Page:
Shortly after midnight on August 7, 1997, a 40-year-old white woman called police in Metairie, Louisiana to report she had been attacked as she returned to her apartment complex. The woman told police that she parked her car outside the complex because the parking lot was full, and walked in carrying her high heels. She said she saw a man rush toward her out of the corner of her eye and then she was tackled from behind.
According to her account, the attacker tried to pry her legs open and during the struggle, the attacker bit her on the neck and ripped open the front of her dress. She said she fought off the attacker by beating him with her shoes. The man fled with her purse into a parking lot adjacent to the complex’s main parking lot. Moments later, her attacker, who was shirtless and wearing plain black shorts, rode off on a bike.
The police contacted security officers at the apartment complex and a security guard directed officers to the apartment of 23-year-old Nathan Brown, who is black. The guard believed Brown had been questioned in a prior Peeping Tom incident. Less than 30 minutes after the victim reported the attack, Brown’s mother answered the door and summoned Brown from a bedroom where he was rocking his two-year-old daughter to sleep as two nephews slept on the floor.
At an officer’s request, Brown came out to the parking lot. Before doing so, Brown changed out of his pajamas and into a pair of black short with distinctive white stripes on the front. Standing shirtless, Brown was viewed by the victim who was in a police car. The woman could not identify him, but asked if she could get closer. The woman then walked close to Brown and said, “That’s him. That’s him. I’m positive that’s him!”
The woman told police that her attacker had very strong body odor and because Brown smelled like soap, she believed he had quickly showered to conceal his involvement in the attack.
Brown, who had no criminal record, was arrested and charged with attempted aggravated rape. He went on trial in Jefferson Parish Judicial District Court on November 19, 1997. He was represented by attorney Frank J. Larre, whom he met for the first time two days earlier.
The prosecution was based entirely on the victim’s identification of Brown. She testified that she saw lettering on her attacker’s bare chest that looked like an “L and L, and an E.”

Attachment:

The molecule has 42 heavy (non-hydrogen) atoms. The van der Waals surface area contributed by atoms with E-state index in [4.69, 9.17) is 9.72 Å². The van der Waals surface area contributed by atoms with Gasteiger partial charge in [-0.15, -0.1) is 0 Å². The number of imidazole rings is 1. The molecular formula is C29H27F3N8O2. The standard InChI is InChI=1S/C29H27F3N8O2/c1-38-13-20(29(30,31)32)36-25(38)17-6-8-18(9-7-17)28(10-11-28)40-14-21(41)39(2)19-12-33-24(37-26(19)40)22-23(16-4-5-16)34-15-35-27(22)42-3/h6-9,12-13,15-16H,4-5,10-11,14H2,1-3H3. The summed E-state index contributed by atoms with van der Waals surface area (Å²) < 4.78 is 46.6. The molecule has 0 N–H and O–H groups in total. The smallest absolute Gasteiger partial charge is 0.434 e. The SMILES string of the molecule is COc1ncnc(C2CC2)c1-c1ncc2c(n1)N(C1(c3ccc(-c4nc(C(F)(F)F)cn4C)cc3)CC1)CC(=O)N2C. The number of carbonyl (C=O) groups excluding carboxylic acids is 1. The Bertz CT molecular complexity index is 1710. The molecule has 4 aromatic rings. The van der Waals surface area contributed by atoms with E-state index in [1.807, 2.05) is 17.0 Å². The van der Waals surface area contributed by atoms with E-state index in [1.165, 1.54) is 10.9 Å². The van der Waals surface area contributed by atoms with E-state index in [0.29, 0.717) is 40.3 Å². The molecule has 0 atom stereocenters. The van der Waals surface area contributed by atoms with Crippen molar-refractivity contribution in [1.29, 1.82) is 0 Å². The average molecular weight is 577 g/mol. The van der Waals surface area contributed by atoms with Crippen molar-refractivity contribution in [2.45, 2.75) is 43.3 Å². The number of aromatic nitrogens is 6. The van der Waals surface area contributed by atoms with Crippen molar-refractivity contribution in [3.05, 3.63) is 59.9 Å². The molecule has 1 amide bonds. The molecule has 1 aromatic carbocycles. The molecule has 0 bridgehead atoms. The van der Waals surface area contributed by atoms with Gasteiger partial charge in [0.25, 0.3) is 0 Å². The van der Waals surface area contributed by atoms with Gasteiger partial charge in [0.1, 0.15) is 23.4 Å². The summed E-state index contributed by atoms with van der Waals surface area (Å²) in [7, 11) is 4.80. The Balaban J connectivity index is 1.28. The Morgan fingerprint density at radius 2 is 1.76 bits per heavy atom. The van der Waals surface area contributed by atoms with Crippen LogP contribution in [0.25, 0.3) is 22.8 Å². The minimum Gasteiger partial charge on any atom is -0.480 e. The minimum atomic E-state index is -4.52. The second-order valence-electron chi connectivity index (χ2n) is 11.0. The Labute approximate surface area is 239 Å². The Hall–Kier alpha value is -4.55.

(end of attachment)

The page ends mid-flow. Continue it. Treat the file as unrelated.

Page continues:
Prosecutors presented evidence that Brown had the name “MICHELLE” tattooed on his chest. A police officer testified, however, that the victim did not mention the letters until after she had viewed Brown in the parking lot.
The victim’s torn dress was presented to corroborate the victim’s claim of a struggle. The victim’s purse and the bicycle that she said the attacker used to escape were never found. The victim admitted that she did not tell police that her attacker’s shorts had white stripes or that her attacker had facial hair. Brown had a mustache and goatee and was wearing black shorts with white stripes when she identified him.
Brown presented four alibi witnesses—his two nephews, his mother and her boyfriend—all of whom were in the apartment when police arrived. All testified that Brown had been in the apartment at the time of the attack.
Brown testified and denied that he was the attacker. “I can assure you sir, I was in my house with my family (when) this crime was going down.”
Brown’s lawyer failed to present evidence that Brown was legally blind from birth and would have had extreme difficulty executing the attack in the manner described by the victim. There was no evidence presented that Brown bore no marks from being struck by a shoe.
Although a police officer filed a report saying he put his hand to Brown’s chest to check his heart rate when he first spoke with him in Brown’s apartment less than an hour after the attack, no testimony was given on whether Brown’s heart rate was elevated as might be expected had he attacked the woman in the way she described, then fled on a bicycle and manage to get home and into his pajamas so quickly. Moreover, a lone shoe found at the scene and believed to have been from the attacker was never linked to Brown.
The trial lasted one day. The jury convicted Brown and he was sentenced to 25 years in prison.
In 2002, Brown wrote to the New York-based Innocence Project seeking help. In July 2013, the Innocence Project contacted the Jefferson Parish District Attorney’s Office, which agreed not to oppose a motion for DNA testing. A motion was filed in December, 2013 and granted in February 2014.
DNA tests were performed on the dress, which the victim had said was brand new, and in May 2014, the testing identified a male DNA profile that was not Brown’s. The same male DNA profile was found on five separate areas of the dress, including the upper shoulder area where saliva was identified.
The DNA profile was uploaded to the FBI’s DNA database and matched the profile of a convicted felon incarcerated in Mississippi. The suspect was 17 at the time of the attack and lived near the apartment complex.
On June 24, the Innocence Project and the Jefferson Parish District Attorney’s Office filed a joint motion requesting that Brown’s conviction be vacated. On June 25, Jefferson Parish District Court Judge Ray Steib granted the motion. The prosecution dismissed the charge and Brown was released.
In September 2014, a judge ordered the state of Louisiana to pay Brown $330,000 in compensation.
– Maurice Possley